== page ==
Old is new again at the Confluence
SOUTH BELOIT -- It isn't stuff of the hit 1985 movie, but organizers and supporters of Nature at the Confluence are going back to the future.
They're learning about what once was, while imagining what the abused land near the intersection of the Rock River and Turtle Creek can become again.
And they're inviting residents of northern Illinois and southern Wisconsin to join them, starting with the official introduction of the Environmental Learning Center at the third annual Meet Me at the Confluence open house from 10 a.m. to 3 p.m. Saturday, June 17, at 306 Dickop St., South Beloit.
It's all about residents taking ownership of the restoration project through stewardship of the land. And these efforts started becoming a reality after years of being only a dream in an area heavily settled by Italian and Irish immigrants.
“A big part of this is telling the story and rich history of this place,” said Therese Oldenburg, marketing and program coordinator for the Confluence project and owner of Firepoint Media. “It's not going to be only a nature center ... it's going to be a learning center. My dad is from Beloit, and talking to him and John Patrick of the South Beloit Historical Society, they said there always was a feeling that, 'Don't go down to this area to play because it wasn't safe.'
“So, the open house is a celebration and represents the seeds of renewal,” Oldenburg added. “This is part of a long-term vision and beautification process. It also can be a catalyst for economic development in South Beloit, which is important because it's an entryway.”
Nature at the Confluence is an urban ecology initiative of Beloit 2020, formed in 1989, to transform the land from a liability and eyesore into an asset as a community space that celebrates the natural and historical significance of the area.
The development features around 70 acres west of Blackhawk Boulevard between the Illinois-Wisconsin state line and Charles Street. The focal point will be the nearly 35-acre section from Turtle Creek south to Kelley Creek, which includes the 2,200-square-foot Environmental Learning Center, a 1,500-square-foot outdoor area and a 35-foot high outdoor fireplace.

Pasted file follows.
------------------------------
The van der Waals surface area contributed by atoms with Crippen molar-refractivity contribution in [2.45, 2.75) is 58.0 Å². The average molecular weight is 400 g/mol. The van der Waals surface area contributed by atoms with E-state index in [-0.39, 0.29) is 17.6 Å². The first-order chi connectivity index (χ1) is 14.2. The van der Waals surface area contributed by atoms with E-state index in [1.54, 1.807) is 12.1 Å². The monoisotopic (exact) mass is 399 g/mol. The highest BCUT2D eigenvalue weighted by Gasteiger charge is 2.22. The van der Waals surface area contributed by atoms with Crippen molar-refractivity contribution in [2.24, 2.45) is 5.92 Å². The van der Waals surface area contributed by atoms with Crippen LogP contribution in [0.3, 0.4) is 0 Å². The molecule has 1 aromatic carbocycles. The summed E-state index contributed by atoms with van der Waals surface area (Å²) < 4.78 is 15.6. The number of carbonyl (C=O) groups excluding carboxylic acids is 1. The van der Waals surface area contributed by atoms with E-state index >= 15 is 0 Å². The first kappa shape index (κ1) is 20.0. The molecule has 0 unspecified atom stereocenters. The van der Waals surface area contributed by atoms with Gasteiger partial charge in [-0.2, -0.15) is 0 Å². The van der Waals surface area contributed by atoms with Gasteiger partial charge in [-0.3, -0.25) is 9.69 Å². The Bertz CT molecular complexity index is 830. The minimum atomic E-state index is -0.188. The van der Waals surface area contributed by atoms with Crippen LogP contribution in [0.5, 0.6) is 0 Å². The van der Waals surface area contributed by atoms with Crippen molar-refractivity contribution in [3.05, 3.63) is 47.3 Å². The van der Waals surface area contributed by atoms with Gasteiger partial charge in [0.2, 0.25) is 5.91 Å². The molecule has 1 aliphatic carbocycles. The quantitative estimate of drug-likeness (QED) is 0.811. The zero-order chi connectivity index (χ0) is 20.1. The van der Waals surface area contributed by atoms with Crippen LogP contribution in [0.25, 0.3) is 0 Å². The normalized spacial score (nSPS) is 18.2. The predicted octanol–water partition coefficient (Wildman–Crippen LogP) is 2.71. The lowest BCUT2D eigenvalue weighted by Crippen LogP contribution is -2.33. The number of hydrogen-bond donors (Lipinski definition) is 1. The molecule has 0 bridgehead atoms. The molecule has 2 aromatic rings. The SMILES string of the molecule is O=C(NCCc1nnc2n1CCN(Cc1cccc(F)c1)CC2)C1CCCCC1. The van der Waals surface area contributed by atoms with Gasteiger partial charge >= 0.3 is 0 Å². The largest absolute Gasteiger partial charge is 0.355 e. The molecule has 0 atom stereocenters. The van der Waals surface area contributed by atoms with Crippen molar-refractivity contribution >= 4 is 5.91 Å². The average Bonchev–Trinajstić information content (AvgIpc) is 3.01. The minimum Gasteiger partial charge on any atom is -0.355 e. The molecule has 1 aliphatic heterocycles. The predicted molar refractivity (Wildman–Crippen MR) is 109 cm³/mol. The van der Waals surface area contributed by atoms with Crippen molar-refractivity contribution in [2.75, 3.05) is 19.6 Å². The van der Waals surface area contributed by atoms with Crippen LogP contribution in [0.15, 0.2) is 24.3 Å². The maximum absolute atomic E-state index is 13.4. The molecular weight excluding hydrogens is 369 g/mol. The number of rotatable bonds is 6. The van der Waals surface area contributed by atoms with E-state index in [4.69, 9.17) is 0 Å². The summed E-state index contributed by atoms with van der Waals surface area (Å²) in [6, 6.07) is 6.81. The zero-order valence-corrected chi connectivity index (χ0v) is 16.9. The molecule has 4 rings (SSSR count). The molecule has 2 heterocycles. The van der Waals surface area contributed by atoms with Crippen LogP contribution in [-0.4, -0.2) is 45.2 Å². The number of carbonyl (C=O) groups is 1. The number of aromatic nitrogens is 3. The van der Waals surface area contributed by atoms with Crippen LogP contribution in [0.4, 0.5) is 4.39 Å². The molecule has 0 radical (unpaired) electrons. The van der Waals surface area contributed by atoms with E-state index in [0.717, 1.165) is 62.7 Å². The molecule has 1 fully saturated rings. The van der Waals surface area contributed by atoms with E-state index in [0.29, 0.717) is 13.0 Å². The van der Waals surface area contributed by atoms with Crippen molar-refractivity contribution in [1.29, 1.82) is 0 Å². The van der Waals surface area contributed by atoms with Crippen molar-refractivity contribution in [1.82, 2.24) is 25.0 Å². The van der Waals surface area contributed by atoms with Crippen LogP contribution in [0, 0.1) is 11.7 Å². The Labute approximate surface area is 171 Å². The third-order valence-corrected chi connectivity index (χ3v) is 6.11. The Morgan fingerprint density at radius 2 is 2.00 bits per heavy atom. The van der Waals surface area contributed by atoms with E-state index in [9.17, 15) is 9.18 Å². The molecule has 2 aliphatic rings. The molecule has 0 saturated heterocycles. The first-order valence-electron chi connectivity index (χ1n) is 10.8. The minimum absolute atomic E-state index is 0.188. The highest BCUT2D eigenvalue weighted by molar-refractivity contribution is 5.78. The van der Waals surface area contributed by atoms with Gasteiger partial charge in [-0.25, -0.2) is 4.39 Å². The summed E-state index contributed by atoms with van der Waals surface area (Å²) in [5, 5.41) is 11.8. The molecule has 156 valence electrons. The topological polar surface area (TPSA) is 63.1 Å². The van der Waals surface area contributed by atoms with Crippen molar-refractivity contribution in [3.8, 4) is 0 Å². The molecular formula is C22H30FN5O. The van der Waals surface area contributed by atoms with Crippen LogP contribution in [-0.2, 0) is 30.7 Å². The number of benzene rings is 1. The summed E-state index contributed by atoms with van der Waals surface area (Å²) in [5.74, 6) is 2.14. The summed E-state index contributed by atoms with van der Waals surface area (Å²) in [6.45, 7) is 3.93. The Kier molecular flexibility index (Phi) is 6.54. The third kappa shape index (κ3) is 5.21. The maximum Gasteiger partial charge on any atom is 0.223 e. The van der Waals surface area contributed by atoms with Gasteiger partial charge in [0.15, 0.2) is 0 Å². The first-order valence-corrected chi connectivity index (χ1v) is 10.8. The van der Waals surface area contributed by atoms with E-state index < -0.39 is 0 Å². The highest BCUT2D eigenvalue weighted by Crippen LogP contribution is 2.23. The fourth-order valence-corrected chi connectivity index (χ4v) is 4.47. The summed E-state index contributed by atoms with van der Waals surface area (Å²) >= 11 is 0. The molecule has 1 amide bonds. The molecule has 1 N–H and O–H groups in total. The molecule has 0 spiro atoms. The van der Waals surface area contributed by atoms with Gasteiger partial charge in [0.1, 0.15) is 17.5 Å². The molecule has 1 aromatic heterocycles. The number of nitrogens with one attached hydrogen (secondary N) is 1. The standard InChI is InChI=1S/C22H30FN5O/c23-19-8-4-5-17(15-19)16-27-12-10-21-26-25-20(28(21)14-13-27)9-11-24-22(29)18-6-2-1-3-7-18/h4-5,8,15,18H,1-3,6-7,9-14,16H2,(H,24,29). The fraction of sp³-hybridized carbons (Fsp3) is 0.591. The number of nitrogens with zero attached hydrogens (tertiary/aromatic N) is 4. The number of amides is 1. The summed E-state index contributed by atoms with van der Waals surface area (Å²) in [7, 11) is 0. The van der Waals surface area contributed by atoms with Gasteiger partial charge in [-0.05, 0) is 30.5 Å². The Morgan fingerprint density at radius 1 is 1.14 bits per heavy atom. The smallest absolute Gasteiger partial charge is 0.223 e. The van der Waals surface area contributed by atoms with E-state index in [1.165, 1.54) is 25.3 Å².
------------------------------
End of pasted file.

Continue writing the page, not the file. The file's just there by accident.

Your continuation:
Jeff Adams has been a member of Beloit 2020 since its inception, arriving in Beloit in 1982 after accepting a position at Beloit College, where he is an emeritus professor of economics.
“The Confluence itself is a great nature resource and has enormous historical value, i.e. it was the location of a significant Native American village, was the site of the original European settler and generated the transfer of property to the New England Emigration Company, which founded Beloit,” Adams said. “At the same time, the natural resource of the Confluence was surrounded by blight and decay, which made it inaccessible. Beloit 2020's investment will bring families and children back to the Confluence and to nature.”
That's why nature-based events -- most of them free -- will be offered throughout the year, including opportunities for children, adults, community groups, schools and businesses to get involved with volunteer and learning projects through Stream Team and Green Team programs. The goal is to have a staff person available for the center to be open for certain hours, but it will be available only during programs for now.
Five acres of land have been planted with native prairie seeds and has been named Centennial Prairie to honor South Beloit's centennial year, which will culminate with a celebration in August. This prairie reconstruction effort will take three to five years to get established, but it will provide a glimpse of what it looked like nearly 200 years ago as a home to a Ho-Chunk settlement of 35 lodges and more than 600 inhabitants.